ALTHOUGH the ‘Great Barrington Declaration’ has been widely shared on social media and has been mentioned on BBC News (not too fairly, according to some tweeters) and on Channel Four News (which provided a platform for critics to slam it as ‘unscientific’), many people and at least some of our readers may not yet be aware of it.
The declaration, named after Great Barrington, Massachusetts, where the first signatories put their names to it, is the opinion of a significant number of infectious disease epidemiologists and public health scientists from around the world who have grave concerns about the damaging physical and mental health impacts of the prevailing Covid-19 policies, and who are recommending an alternative approach called ‘focused protection’. They believe – as we do – that the current measures are disproportionate and highly damaging. They believe that the most compassionate approach, balancing the risks and benefits of reaching herd immunity – the best protection for the community – is to allow those who are at minimal risk of death to live normally. This will build up immunity to the virus through natural infection, while better protecting those who are at highest risk.
You can read the full statement here.
The concept of focused protection for the old has invited controversy and the criticism of some lockdown sceptics regarding what could be interpreted as an authoritarian use of the word ‘allow’, and specifically in reference to the retired. Neil Clark, for one, will not be signing it:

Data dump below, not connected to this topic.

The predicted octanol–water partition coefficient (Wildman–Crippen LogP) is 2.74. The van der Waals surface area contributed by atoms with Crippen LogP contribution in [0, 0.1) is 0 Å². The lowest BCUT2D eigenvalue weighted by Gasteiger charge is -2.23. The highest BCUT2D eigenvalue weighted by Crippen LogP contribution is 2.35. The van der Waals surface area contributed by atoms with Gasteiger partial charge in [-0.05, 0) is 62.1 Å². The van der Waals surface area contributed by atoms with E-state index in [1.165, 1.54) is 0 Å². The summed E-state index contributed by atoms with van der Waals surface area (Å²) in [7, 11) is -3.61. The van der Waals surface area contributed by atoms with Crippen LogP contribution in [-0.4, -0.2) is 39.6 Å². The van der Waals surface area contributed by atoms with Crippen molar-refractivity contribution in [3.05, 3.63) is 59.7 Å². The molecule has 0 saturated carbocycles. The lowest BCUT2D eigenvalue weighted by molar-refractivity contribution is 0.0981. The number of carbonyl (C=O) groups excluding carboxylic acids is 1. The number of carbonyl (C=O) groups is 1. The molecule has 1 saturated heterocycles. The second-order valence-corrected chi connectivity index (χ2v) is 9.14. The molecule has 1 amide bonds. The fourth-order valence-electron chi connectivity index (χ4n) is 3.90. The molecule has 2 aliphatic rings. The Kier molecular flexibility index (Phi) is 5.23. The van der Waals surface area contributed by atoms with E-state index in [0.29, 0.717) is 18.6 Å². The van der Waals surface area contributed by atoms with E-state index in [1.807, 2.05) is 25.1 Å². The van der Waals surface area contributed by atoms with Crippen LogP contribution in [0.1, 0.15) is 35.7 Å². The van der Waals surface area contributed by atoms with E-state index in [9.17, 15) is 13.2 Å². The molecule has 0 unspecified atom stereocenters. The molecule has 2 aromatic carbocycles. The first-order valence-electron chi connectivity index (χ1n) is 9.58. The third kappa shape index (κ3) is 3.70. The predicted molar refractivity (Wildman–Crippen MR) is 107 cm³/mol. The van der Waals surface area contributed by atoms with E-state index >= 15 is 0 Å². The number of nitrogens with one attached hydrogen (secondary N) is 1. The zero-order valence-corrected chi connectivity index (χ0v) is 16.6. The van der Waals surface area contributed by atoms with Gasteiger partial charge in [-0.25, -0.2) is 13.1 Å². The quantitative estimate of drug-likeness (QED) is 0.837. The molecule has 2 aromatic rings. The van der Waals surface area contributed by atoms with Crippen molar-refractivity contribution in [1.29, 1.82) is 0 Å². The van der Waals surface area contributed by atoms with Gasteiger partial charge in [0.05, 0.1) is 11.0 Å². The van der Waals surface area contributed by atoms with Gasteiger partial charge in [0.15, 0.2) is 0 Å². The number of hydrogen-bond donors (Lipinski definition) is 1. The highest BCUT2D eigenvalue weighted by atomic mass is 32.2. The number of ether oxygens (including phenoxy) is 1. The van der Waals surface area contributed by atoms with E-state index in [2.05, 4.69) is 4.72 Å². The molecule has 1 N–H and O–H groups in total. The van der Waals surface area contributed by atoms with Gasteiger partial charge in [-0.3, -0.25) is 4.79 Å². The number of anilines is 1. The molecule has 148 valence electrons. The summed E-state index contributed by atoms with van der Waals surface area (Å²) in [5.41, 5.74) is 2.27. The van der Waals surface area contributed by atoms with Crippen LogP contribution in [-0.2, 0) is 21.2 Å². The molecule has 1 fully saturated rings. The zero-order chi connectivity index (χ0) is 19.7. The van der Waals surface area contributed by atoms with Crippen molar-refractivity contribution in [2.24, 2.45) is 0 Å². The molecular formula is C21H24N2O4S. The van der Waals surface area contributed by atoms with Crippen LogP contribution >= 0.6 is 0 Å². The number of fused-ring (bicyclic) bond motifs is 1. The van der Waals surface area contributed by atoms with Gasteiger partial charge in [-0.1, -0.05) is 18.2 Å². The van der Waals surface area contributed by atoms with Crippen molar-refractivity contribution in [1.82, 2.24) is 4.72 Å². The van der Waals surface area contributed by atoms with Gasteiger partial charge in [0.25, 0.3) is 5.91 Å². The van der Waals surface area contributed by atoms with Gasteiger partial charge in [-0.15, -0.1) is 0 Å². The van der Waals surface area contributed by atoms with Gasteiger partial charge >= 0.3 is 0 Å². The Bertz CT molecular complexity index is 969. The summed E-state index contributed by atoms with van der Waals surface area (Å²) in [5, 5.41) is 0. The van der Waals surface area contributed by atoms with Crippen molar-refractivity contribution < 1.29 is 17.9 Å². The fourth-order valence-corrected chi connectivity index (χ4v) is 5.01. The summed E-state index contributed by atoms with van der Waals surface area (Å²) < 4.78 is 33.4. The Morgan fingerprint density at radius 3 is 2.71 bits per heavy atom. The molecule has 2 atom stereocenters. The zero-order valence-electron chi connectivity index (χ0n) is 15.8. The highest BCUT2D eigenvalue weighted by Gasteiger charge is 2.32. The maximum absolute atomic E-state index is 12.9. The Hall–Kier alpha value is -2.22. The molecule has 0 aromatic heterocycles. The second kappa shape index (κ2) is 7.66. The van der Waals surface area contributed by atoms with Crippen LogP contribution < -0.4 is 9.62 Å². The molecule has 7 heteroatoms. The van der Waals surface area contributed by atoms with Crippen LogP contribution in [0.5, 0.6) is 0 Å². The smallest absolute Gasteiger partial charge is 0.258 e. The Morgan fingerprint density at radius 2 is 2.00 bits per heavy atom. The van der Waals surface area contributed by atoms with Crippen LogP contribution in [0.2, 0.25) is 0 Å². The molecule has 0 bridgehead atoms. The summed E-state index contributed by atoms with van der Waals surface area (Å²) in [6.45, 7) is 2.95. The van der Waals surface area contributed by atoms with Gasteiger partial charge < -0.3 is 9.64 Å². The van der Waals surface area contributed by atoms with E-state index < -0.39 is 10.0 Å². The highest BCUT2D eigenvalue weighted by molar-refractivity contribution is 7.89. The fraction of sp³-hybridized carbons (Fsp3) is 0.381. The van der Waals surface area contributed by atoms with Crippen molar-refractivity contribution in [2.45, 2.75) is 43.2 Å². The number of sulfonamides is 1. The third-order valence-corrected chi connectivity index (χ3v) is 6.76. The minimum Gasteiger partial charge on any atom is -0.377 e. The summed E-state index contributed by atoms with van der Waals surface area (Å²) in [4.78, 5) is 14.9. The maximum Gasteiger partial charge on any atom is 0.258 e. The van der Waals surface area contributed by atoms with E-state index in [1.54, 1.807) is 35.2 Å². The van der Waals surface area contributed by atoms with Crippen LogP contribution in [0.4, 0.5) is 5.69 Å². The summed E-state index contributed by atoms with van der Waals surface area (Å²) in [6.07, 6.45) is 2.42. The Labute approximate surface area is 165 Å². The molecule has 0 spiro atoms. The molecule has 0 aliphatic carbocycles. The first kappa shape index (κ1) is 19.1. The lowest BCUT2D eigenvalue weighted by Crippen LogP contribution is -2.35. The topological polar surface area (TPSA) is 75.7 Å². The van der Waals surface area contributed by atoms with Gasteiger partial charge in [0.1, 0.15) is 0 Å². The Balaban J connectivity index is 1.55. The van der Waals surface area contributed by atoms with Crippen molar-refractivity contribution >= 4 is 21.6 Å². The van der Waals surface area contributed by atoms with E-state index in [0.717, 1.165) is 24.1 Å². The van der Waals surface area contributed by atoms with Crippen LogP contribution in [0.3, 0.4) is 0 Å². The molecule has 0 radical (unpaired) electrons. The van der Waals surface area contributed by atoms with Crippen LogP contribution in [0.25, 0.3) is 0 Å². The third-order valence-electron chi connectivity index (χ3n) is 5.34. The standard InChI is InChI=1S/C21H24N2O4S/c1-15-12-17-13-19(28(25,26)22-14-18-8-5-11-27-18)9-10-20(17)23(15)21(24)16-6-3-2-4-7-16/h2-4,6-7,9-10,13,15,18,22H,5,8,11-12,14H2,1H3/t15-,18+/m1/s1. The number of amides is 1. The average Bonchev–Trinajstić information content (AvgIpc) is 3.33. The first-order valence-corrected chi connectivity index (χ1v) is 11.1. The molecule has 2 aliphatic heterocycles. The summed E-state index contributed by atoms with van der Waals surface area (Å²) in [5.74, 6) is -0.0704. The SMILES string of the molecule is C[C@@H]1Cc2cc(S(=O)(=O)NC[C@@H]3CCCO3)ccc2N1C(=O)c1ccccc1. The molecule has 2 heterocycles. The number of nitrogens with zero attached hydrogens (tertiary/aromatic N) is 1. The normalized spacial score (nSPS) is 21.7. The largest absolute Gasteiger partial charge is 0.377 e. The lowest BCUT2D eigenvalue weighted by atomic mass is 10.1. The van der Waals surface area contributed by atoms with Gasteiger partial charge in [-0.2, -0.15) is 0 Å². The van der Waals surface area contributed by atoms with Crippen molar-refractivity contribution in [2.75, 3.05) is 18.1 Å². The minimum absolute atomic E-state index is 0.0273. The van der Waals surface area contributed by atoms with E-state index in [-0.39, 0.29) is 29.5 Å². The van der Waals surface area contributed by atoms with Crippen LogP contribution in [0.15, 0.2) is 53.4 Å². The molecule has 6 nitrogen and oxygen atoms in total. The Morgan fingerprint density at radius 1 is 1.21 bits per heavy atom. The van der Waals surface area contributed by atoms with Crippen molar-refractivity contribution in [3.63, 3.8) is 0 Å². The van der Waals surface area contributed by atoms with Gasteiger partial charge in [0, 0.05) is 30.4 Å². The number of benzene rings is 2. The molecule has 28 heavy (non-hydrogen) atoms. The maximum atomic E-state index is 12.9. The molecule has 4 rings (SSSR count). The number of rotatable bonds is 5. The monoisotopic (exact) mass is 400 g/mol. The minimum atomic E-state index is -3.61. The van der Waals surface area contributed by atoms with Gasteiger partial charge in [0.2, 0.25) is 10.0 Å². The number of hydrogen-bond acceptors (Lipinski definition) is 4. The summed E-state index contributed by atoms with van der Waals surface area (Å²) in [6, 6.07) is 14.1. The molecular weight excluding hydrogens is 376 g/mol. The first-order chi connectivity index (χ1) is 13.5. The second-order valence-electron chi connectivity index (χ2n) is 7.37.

These are the ‘moot’ sentences:
‘Retired people living at home should have groceries and other essentials delivered to their home. When possible, they should meet family members outside rather than inside. A comprehensive and detailed list of measures, including approaches to multi-generational households, can be implemented, and is well within the scope and capability of public health professionals. Those who are not vulnerable should immediately be allowed to resume life as normal.’
Much depends on the definition of ‘vulnerable’ and on whether those in the older age group are ‘allowed’ to decide that for themselves. Words like ‘should’ and ‘allow’ are tricky and the lead signatories perhaps should clarify they do not mean locking away older people who are not risk averse, and who value human contact above what are still arbitrary public health edicts.
It is hard, however, to disagree that the public health response should focus on the most vulnerable, or with the recommendation that nursing homes (I assume residential care homes are included) should use staff with acquired immunity and perform frequent testing of other staff and all visitors, and that staff rotation should be minimised.
I would like to have seen a further comment on the balance between emotional needs and the physical health of care-home residents and, bar sickness, a policy of unrestricted visits by family and close friends.
On balance it is an important initiative insofar as it creates scope for some face-saving on the part of the Government. With an Opposition in place that is also wedded to the mantra of defeating Covid with ever harsher and longer restrictions, if it could allow the Government to climb down and change to this policy, it would be far better than nothing.
On that basis – although I too have my worries about a ‘two-tier’ policy, perfect can be the enemy of the good – I have signed it.
It is a potential game-changer, it is realistic politically and very badly needed.